Yeah, there was a degree of sensationalism around that. During the publicity surrounding Ill Manors, the press kind of wanted to make us in the film out be these East London thugs. This was 2012 and there was a fair deal of unrest in London. We had the riots in 2011. The Olympics were coming and London was building million-dollar stadiums but weren’t fixing the [public housing] right close by it. Socially, it was an interesting time for the press to emphasize that aspect of me. But, yes, I was stabbed when I was 17 and it was a part of my journey and an important crossroads in my life. It helped me to become the calm, pacifist, more reflective person that I’m trying to be now.
What happened between Ill Manors and you getting a role on one of the biggest shows on television, Game of Thrones?
I thought Ill Manors would be the only movie I’d ever do. But the first assistant director was working next on a film called Piggy and they were looking for a sick bastard and he said, “I know the guy.” And so that was positive to feel that somebody would recommend you. Then I had a cameo in a film called The Sweeney with Ray Winstone and Haley Atwell. It was just a couple of scenes and I had about three lines, but it was all about development. And after that I started to go out on auditions. And from the beginning I really enjoyed auditioning and the process of it. It always felt like game time, if you’re a football or soccer player. You need to be on the pitch.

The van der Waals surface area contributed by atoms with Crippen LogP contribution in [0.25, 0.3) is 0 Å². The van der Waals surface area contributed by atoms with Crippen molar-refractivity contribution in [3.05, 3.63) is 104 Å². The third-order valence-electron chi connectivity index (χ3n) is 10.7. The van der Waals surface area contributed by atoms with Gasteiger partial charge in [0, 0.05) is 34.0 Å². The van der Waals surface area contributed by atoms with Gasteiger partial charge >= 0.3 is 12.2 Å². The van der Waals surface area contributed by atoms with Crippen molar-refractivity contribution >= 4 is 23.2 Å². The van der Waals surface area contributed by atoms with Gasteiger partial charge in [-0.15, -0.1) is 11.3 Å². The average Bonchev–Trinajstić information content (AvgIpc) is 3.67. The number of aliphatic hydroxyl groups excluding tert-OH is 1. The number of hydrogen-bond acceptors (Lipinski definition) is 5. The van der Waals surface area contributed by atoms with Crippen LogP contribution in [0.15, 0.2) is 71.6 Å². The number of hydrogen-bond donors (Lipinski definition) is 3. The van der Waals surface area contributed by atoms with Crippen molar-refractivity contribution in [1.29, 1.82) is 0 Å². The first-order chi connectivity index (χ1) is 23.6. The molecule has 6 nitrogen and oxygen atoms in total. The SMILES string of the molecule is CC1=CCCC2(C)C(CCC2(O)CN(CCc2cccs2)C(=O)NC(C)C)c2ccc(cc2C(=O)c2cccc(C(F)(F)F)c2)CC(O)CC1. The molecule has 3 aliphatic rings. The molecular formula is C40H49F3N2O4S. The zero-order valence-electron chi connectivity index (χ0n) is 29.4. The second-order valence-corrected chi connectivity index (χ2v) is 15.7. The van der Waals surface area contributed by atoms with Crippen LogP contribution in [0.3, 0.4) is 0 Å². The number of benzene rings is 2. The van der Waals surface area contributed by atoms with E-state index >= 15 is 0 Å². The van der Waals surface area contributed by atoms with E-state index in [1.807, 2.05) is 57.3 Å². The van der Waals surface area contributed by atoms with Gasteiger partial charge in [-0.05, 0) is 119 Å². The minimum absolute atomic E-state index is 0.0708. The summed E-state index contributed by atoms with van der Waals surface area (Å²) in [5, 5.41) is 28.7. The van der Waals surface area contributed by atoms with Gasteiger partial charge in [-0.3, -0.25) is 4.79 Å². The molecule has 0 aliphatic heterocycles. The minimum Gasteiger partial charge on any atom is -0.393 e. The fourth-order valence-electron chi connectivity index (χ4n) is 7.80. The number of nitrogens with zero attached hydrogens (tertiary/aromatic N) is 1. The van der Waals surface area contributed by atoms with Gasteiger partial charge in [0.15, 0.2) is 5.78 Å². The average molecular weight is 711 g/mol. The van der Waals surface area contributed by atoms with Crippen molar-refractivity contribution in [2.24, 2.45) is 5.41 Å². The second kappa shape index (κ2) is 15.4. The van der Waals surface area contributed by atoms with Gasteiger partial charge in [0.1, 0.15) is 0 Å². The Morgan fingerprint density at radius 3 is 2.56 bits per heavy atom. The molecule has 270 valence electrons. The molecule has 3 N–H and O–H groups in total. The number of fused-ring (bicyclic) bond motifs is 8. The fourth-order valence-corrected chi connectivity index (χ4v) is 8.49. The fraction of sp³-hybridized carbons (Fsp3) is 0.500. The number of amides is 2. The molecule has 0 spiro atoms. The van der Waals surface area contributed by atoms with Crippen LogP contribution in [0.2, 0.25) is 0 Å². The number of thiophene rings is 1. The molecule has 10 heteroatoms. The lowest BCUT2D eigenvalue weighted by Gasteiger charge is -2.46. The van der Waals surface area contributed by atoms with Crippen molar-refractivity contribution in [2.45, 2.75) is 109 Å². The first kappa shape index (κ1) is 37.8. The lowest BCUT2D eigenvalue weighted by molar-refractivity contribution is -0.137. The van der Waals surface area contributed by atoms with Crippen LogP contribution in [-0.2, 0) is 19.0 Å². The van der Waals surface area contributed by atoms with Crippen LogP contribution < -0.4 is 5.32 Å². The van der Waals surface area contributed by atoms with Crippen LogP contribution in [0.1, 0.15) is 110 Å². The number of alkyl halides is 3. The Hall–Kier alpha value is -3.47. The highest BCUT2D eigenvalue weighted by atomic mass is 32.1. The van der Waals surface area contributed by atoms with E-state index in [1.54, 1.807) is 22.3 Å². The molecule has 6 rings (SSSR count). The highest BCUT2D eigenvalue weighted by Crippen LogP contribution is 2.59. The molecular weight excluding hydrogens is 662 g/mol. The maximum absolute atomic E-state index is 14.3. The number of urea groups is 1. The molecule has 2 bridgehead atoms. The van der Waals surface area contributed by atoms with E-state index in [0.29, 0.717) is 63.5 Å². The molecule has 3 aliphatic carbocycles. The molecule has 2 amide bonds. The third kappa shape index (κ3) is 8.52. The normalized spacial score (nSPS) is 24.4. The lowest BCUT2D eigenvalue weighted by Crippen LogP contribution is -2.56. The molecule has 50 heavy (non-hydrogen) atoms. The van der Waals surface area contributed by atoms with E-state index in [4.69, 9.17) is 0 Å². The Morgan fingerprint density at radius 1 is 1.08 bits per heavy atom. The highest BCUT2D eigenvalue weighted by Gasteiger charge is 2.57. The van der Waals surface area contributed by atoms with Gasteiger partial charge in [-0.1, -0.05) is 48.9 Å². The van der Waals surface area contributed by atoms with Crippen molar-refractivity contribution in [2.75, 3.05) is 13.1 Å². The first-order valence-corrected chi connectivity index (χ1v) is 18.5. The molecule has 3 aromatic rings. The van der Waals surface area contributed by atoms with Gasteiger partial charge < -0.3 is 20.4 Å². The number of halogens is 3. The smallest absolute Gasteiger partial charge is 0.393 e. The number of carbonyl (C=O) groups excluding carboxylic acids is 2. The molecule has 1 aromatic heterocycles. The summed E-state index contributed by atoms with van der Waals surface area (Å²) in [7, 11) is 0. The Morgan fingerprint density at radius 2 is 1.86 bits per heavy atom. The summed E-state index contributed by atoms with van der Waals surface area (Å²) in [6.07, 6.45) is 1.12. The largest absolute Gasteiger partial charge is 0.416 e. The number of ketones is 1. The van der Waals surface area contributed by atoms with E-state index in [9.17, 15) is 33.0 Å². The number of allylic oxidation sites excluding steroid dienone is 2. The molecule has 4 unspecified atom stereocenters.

So is that how you felt when you auditioned for HBO?
Yeah, I was prepared and really confident. And that was an empowering moment for me. I could feel people were very excited and at the audition I could feel the energy changing around me. Inside my mind I still felt like I still needed to improve. Going into every job with that mentality, you just want to learn from those more experienced. If I watch every movie that I’ve done, I can spot the little epiphanies I’ve had along the way. I want that to continue.
You played Daario for three episodes on Game of Thrones and it’s been suggested that you left the show to do Transporter. Was that it?
No. I mean, it wasn’t. That’s what been reported in the press but it was a lot more political than that. My plan was to stay with Game of Thrones for the long haul. That was always my plan. I would have loved to. It was a wonderful experience, but politics led to us parting ways. And from there I just said, “Okay, look forward, be positive. Keep calm and carry on.” That’s my mentality when things go well, so I stay grounded and not get to overwhelmed by the hype, and it’s my mentality when the plans change.
Between Game of Thrones and Transporter and Deadpool, it’s interesting that you’re identified — or about to be identified — with three roles.
And what I like is that all of them are so different, physically and character wise. And that’s just something I want to keep exploring. All of these characters that I’ve been lucky enough to inhabit and wear their shoes and such, they’ve been interesting in different ways. Whether its just one dance with them or more than one with any of them, I just take that as a bonus.
Certain actors have worried of the danger of getting contracted into long franchises.